Josh on the Jets: at season’s end

What needs to happen for the Jets to make a deep run, predictions and more

When looking up the Jets’ schedule online, occasionally, I inadvertently plunk in “Winnipeg Jest.” In years past, I would smile with cynical amusement and think to myself, “How fitting — this team is a jest.”

Moreover, in what proves that I spend too much time either watching or musing about the team, the first time I really paid attention to the lyrics of the song “Pale Blue Eyes” by the Velvet Underground, I thought, “Wow! This sounds like my relationship with the Jets!”

As the song goes, “Sometimes I feel so happy, sometimes I feel so sad, sometimes I feel so happy, but mostly, you just make me mad.”

Mostly you just make me mad, indeed. And yet, not this year. From a team whose only point of consistency used to be its inconsistency, the Jets are now performing well above expectations, having clinched a playoff spot weeks before the Stanley Cup playoffs begin on April 20.

This success goes against the thoughts of most NHL pundits, who projected the Jets would miss the playoffs. However, the team looks formidable, boasting four lines of scoring and the best goalie in the league. It also loaded up at the deadline and is, at the moment, blessed with good health.

The memory of the 2018 run to the conference finals is etched indelibly in the minds of Winnipeg’s faithful. But it may soon be usurped.

On the playoffs

Likely, the Jets’ first-round opponent will either be the Dallas Stars or the Colorado Avalanche, either at home or on the road.

Much remains undetermined. Nonetheless, should the Jets reach the conference finals, they would have to go through at least one of these two central division foes — even if Winnipeg finishes first in the division.

Both seem daunting. Colorado has immeasurable firepower and a proven track record while the Stars’ team is fundamentally sound and robust. Moreover, both are leading favourites to win the cup from the Western Conference.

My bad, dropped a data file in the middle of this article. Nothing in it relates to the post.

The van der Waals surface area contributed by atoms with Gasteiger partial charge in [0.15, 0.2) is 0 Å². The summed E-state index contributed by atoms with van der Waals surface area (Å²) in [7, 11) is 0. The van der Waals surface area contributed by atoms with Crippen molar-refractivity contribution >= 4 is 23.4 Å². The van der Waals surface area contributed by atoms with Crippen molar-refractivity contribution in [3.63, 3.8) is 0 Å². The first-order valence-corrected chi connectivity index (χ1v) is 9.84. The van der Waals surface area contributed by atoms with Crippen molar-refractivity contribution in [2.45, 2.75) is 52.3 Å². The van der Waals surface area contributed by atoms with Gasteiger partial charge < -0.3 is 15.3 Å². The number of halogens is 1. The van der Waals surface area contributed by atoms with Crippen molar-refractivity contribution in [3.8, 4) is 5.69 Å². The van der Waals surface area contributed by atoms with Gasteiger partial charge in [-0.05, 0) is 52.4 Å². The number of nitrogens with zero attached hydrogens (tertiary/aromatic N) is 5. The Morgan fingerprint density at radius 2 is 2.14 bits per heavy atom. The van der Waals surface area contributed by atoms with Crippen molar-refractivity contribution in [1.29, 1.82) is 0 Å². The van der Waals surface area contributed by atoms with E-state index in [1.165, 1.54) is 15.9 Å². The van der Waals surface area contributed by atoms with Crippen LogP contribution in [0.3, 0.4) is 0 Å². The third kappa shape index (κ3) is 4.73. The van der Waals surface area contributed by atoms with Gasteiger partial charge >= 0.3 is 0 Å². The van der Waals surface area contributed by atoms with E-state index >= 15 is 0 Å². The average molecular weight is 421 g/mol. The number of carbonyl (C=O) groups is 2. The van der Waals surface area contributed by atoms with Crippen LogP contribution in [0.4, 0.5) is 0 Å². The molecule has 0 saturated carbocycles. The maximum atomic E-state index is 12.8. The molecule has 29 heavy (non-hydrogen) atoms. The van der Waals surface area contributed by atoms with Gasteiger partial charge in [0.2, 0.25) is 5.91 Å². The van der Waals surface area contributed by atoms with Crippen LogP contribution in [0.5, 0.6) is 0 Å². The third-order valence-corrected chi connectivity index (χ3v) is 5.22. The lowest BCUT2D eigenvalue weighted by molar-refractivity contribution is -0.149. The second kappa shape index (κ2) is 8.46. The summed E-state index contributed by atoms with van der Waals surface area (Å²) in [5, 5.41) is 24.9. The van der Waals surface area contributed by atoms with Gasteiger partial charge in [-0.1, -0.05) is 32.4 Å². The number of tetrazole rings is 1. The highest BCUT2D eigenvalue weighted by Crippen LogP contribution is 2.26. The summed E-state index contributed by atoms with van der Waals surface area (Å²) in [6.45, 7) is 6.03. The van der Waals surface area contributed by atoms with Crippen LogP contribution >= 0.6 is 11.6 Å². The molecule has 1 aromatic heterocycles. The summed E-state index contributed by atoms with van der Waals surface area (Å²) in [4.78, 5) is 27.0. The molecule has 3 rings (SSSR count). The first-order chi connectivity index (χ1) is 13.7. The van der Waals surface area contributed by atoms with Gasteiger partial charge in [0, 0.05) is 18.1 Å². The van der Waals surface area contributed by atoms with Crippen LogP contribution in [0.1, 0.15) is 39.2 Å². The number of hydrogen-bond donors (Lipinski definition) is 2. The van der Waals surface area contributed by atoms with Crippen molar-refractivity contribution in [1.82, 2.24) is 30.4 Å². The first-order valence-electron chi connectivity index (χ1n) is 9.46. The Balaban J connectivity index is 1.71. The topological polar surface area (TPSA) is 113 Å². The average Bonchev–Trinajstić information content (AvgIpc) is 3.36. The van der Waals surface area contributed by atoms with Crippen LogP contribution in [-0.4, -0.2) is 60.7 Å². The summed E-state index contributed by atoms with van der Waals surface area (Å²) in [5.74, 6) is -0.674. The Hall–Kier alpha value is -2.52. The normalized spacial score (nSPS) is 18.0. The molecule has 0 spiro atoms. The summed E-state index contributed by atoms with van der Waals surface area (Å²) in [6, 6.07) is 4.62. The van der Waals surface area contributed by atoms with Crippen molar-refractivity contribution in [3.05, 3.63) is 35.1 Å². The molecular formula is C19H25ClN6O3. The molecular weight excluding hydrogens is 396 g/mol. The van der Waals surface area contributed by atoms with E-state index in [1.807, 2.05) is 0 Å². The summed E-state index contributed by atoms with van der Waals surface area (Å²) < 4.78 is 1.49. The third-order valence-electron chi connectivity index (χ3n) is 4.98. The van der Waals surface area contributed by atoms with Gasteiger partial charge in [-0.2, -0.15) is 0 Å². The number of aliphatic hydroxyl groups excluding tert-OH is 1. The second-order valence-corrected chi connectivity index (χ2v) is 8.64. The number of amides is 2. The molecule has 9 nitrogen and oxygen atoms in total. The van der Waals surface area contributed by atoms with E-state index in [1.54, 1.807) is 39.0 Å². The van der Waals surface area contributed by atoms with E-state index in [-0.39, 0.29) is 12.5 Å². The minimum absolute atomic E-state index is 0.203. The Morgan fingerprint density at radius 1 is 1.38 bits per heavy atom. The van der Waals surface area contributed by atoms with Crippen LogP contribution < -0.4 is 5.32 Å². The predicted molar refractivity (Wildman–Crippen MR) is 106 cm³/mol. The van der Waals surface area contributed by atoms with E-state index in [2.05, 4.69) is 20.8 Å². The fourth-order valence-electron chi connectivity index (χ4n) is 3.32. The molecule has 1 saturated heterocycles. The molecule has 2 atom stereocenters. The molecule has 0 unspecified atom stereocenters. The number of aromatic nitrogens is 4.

All in all, either matchup would elicit extremely entertaining hockey, which is all one could hope for. Well, maybe one could hope that the Vegas Golden Knights are eliminated early, too.

To go deep, the Jets will need excellent goaltending, excellent defensive structure, discipline, timely goals from all over the lineup, and most importantly, they need to win the war of attrition.

Ironically, health is often an integral factor in reaching later rounds. Hopefully, the Jets will have it. If they do, I believe the team can fly to new heights.

Award predictions

Hart Memorial Trophy — awarded “to the player adjudged to be the most valuable to his team.” It must be Nathan MacKinnon. It’s his year.

Ted Lindsay Award — awarded “to the most outstanding player as voted by fellow” players. The wizard, Nikita Kucherov. Those one-touch passes on the PP are simply magic.

James Norris Memorial Trophy — awarded to the defenceman “who demonstrates […] the greatest all-round ability.” Quinn Hughes from Vancouver. He does it all: so quick, so deft, so well.

Vezina Trophy — awarded to “to the goaltender adjudged to be the best at his position.” Connor Hellebuyck. He is altogether indispensable and altogether impenetrable.

Art Ross Trophy — awarded to “the player who leads the League in […] points.” Once again, Connor McDavid. You know he’s going to.

Lady Byng Memorial Trophy — awarded to “the player adjudged to have exhibited the best type of sportsmanship and gentlemanly conduct combined with a high standard of playing ability.” Gustav Nyquist. An unlikely choice but he’s producing with low penalty minutes.

Frank J. Selke Trophy — awarded to “the forward who best excels in the defensive aspects of the game.” Patrice Bergeron’s gone, so it should be Alexander Barkov. The Panthers have been brilliant all year. Reward their captain.

Calder Memorial Trophy — awarded “to the player selected as the most proficient in his first year of competition.” It’s Connor Bedard, the budding superstar.